Provide tiered incentives to input agents
PULA knew that smallholders considered input agents to be their most trusted source of information on agricultural products and services, but the low registration numbers showed that more work needed to be done to find the right incentives for agents to register more customers. Agents were segmented into four categories. PULA offered each segment a different commission, with the highest commissions going to small agents in remote areas who are closer to smallholders.
5 Naira +
2 Naira per bag registered by roaming agent under management
Source: PULA. One Naira is currently approximately US$0.002
Enable a facilitated digital registration process
The commission per registered bag shows that just a small monetary incentive was enough to ensure a huge alignment of incentives by agents. At 5 Naira per bag, the commission would be roughly US$10 for every 1,000 bags. In addition to incentivizing agents to market the product, these commissions strengthened the input companies’ relationship with its agents because agents viewed the additional benefit as coming through the input company. This in turn made the input companies more willing to share their agent networks with PULA.
PULA introduced two registration options for customers beyond self-registration on a mobile phone. The first was to enroll verbally through an automated call received from a call center. The second was to enroll through an input agent who uses his or her smartphones and a PULA app to register the customer. The latter requires the input agent to record the client’s information and scan a QR code on the input bag to register it. As part of the pilot, PULA lent smartphones to agents who did not have them. Customers clearly preferred face-to-face interaction with agents. Only 2.3 percent of farmers registered using the call center, and zero farmers chose to self-register using their cellphone. The overwhelming majority (97.6 percent) chose to register with the help of their input agent.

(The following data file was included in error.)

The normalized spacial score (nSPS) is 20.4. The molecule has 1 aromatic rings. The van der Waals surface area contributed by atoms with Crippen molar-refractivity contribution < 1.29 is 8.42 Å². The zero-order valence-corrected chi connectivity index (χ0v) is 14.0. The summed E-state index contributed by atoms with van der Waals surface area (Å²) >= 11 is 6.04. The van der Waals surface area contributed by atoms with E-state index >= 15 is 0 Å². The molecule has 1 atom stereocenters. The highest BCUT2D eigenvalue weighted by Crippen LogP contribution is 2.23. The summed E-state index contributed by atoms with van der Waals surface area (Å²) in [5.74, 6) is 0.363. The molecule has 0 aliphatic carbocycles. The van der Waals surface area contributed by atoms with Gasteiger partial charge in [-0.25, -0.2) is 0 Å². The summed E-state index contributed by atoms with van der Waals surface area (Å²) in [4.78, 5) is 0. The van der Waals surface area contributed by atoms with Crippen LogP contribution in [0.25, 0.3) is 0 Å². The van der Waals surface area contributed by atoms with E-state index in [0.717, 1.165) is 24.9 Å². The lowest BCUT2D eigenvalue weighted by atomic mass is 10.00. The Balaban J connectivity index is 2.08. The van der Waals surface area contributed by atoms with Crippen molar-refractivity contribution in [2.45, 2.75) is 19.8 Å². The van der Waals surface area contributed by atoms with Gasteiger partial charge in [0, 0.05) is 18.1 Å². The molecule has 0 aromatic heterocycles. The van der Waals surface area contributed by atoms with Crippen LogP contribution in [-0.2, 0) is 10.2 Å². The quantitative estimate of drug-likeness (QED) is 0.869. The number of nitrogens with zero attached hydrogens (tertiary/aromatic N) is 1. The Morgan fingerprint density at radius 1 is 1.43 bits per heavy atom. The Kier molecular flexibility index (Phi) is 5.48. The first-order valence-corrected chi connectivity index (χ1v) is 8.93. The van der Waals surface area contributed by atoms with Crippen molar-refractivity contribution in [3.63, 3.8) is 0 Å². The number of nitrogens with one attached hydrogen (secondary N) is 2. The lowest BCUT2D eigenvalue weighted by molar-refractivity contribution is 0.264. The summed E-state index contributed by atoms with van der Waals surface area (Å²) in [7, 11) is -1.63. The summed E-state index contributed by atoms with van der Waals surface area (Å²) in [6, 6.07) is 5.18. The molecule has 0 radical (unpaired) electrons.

Leveraging digital technology to mainstream registration steps
Smartphones are common among input agents in Nigeria but not common enough to ignore those who do not have them. Therefore, as part of the PULA pilot, smartphones were lent to input agents who needed them. This was an important incentive for agents because they could use the phone for other purposes. After the pilot, PULA was able to retrieve the phones, which indicated that the agents valued their relationship with PULA. PULA used a client-centric approach to design the app, building on many lessons learned on how to improve the client’s digital onboarding experience.
Lessons from this registration experiment represent significant progress in the journey toward enabling higher registration rates in smallholder insurance. The focus is now on ensuring this innovative registration strategy is economically feasible as providers like PULA scale their operations.